Historian Pulls Back the Veil on Nuclear Power's Safety

Government historian's book about nuclear risks does not instill confidence
By Mike L. Ford,  Newser Staff
Posted Aug 20, 2022 5:30 AM CDT
Historian Pulls Back the Veil on Nuclear Power's Safety
A nuclear power plant of RWE AG is seen In Lingen, Germany, Friday, March 18, 2022.   (AP Photo/Martin Meissner)

At the moment, the world is wondering what will happen if/when an artillery round hits the wrong part of Ukraine’s Zaporizhzhia nuclear plant. But that’s not the only reason nuclear power is a hot topic. Some Europeans are counting on it as an alternative to Russian energy, and some environmentalists continue to promote it as an essential tool for reducing carbon emissions. In a lengthy piece for the New Yorker, Daniel Ford delves into a book published last year that everyone involved might want to look at. It's Safe Enough? A History of Nuclear Power and Accident Risk by Thomas Wellock, the official historian of the US Nuclear Regulatory Commission. The upshot: the world is quite lucky to have avoided worst-case scenarios. Also, we’re overdue for another meltdown.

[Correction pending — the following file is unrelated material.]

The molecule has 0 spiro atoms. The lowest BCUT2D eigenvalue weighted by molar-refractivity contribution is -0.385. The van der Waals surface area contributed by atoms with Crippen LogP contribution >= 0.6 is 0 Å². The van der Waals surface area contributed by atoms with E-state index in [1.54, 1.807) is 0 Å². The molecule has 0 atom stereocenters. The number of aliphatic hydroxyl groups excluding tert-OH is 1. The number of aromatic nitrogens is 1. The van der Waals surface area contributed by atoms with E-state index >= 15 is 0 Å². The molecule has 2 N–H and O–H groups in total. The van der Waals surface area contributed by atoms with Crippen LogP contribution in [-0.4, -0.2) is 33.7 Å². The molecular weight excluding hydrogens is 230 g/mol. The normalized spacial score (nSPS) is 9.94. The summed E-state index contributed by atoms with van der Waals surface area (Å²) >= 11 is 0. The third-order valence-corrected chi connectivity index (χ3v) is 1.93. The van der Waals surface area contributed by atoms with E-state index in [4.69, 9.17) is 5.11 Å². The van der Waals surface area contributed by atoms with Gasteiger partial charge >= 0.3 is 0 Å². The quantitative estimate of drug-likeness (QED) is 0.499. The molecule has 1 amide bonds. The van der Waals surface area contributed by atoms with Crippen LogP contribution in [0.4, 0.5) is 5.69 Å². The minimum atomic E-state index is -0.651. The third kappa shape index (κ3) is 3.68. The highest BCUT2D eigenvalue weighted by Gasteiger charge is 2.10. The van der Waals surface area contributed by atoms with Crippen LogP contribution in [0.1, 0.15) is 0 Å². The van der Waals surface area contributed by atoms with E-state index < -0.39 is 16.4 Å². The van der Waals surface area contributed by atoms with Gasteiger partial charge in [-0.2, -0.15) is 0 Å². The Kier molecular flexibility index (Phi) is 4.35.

During the nuclear building spree of the 1960s, the public was assured that the risk of catastrophe was "vanishingly small." But those assurances were based on "expert guesswork and calculations that often produced absurd results," Wellock wrote. Over the decades, reports, analysis, and draft letters about safety issues and the risks of placing reactors near cities were often suppressed within the NRC's predecessor, the US Atomic Energy Commission. Wellock doesn’t predict the future, but Ford adds his own perspective based on decades of reporting on and studying reactor safety. He says the nuclear industry's death warrant was signed decades ago, while affordable wind and solar power are picking up steam. Concludes Ford: Nuclear power "is not the key to world energy security." (Read the fascinating full piece here.)

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